Thankfully, in this digital age, most job portals have features that are able to help you make a more calculated assessment of the job you’re keen on. Job portals such as Jobstreet, LinkedIn and Indeed allow the jobseeker to input details such as preferences, education levels and location to narrow the search.
To help the jobseeker find a job that is a good fit for him or herself, the MyCareersFuture (MCF) jobs portal has a feature that indicates how well their skills match the job. Furthermore, jobs that have the highest skills match are highlighted in green.
For every job posting, the MCF portal will also suggest the relevant skills that the job requires. If you have these skills, you can add them to your profile to increase your skills match percentage and show employers that you are well-suited for the job.
Do note that honesty is important here, if you add skills that you do not have, you may face problems later during the interview stage!
2. Tailor your resume for the job you’re applying for
Examine your current resume to ensure that you have included as many statements as possible about the preferred qualifications for the target job. To get the most attention, list the most important phrases at the beginning of your descriptions.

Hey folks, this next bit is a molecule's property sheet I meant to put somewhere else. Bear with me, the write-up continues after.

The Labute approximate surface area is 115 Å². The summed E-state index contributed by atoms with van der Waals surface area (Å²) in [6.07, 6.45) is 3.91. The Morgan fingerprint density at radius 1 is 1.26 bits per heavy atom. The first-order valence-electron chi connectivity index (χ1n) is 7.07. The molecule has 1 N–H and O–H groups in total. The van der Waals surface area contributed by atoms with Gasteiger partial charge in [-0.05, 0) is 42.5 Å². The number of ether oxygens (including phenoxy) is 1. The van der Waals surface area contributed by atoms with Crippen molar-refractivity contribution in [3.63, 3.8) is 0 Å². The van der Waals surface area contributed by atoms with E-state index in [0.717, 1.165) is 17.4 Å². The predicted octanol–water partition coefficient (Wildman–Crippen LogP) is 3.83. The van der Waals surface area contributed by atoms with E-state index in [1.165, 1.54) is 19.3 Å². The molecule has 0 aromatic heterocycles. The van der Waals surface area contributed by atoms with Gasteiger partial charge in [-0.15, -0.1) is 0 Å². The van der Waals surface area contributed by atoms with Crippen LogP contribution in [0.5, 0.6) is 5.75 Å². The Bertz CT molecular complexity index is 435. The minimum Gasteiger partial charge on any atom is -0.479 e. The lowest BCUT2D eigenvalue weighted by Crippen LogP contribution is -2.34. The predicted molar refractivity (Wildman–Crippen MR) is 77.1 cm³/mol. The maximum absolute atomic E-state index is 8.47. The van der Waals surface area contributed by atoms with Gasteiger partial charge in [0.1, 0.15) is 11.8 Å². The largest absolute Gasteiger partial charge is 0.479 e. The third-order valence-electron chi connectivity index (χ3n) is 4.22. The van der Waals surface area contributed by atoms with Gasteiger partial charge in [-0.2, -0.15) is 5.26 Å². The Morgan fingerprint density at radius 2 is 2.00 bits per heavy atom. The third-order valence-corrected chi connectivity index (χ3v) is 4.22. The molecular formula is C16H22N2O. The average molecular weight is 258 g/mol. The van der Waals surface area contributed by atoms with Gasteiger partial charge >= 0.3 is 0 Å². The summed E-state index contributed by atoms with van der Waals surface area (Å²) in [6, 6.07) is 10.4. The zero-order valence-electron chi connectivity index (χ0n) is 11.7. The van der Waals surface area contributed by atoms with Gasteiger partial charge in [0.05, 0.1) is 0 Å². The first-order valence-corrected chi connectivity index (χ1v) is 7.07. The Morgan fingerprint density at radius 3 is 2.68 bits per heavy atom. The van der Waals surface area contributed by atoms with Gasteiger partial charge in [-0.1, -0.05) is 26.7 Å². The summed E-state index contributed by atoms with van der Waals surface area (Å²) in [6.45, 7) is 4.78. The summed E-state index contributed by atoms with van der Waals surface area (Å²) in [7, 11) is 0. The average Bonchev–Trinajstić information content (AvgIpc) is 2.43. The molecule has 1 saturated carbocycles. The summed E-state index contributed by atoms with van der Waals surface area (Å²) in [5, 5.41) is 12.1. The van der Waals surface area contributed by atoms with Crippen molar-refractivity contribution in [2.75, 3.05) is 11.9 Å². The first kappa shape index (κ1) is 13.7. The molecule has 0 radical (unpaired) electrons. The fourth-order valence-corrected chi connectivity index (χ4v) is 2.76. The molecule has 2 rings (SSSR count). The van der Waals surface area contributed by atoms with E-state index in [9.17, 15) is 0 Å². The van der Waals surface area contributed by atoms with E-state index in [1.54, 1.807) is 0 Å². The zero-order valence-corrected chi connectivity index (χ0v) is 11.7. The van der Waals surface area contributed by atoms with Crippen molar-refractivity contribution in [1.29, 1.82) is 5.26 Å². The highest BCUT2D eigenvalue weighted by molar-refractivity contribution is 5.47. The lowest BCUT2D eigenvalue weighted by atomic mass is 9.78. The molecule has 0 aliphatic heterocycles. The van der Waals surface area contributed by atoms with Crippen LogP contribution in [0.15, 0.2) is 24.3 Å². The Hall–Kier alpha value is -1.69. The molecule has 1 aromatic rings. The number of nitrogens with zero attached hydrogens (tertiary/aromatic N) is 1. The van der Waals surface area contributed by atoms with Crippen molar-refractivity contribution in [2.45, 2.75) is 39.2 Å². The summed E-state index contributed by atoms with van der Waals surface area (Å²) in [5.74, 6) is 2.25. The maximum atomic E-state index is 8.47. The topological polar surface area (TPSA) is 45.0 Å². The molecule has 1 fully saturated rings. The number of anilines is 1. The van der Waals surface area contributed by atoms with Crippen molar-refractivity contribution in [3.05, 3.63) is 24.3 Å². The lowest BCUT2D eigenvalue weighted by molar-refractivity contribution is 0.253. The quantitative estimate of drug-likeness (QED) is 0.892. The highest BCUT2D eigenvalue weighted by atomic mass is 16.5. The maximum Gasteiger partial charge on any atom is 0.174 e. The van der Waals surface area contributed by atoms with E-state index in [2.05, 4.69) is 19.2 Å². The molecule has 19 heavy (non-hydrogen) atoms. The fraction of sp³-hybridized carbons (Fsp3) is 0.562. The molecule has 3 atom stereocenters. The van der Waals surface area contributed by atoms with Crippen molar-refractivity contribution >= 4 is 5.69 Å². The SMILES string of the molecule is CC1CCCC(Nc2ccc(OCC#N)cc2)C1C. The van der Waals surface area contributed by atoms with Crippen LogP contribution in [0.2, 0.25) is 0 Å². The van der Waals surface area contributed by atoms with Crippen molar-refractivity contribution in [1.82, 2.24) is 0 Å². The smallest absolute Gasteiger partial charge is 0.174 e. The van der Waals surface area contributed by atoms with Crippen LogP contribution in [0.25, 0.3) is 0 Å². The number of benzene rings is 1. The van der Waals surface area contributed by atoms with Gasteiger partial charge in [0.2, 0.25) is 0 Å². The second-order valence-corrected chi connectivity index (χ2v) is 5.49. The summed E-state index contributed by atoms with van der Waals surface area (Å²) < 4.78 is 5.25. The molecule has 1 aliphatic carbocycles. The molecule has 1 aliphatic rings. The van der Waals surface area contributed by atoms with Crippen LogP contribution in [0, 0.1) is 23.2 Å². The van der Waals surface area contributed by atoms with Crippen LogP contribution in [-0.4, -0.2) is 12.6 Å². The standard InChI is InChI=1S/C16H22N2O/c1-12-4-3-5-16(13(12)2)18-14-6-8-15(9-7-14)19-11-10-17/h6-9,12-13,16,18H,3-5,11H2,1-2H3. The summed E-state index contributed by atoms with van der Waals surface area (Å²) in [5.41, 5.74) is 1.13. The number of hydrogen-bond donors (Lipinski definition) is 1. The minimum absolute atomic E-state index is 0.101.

The job application process is now mostly digital. If you’ve been applying for jobs but haven’t received any responses, your resume may have been rejected by software – the Applicant Tracking System (ATS).
In a nutshell, the system sorts through resumes and turns them into a standard basic format, before comparing them against the job description to see which are the closest match.
For example, the ATS looks out for skills and keywords that hiring managers have listed in the job description and compares them against your resume. This way, the recruiter, or a hiring manager only reviews resumes that have passed the ATS screening when deciding who to interview.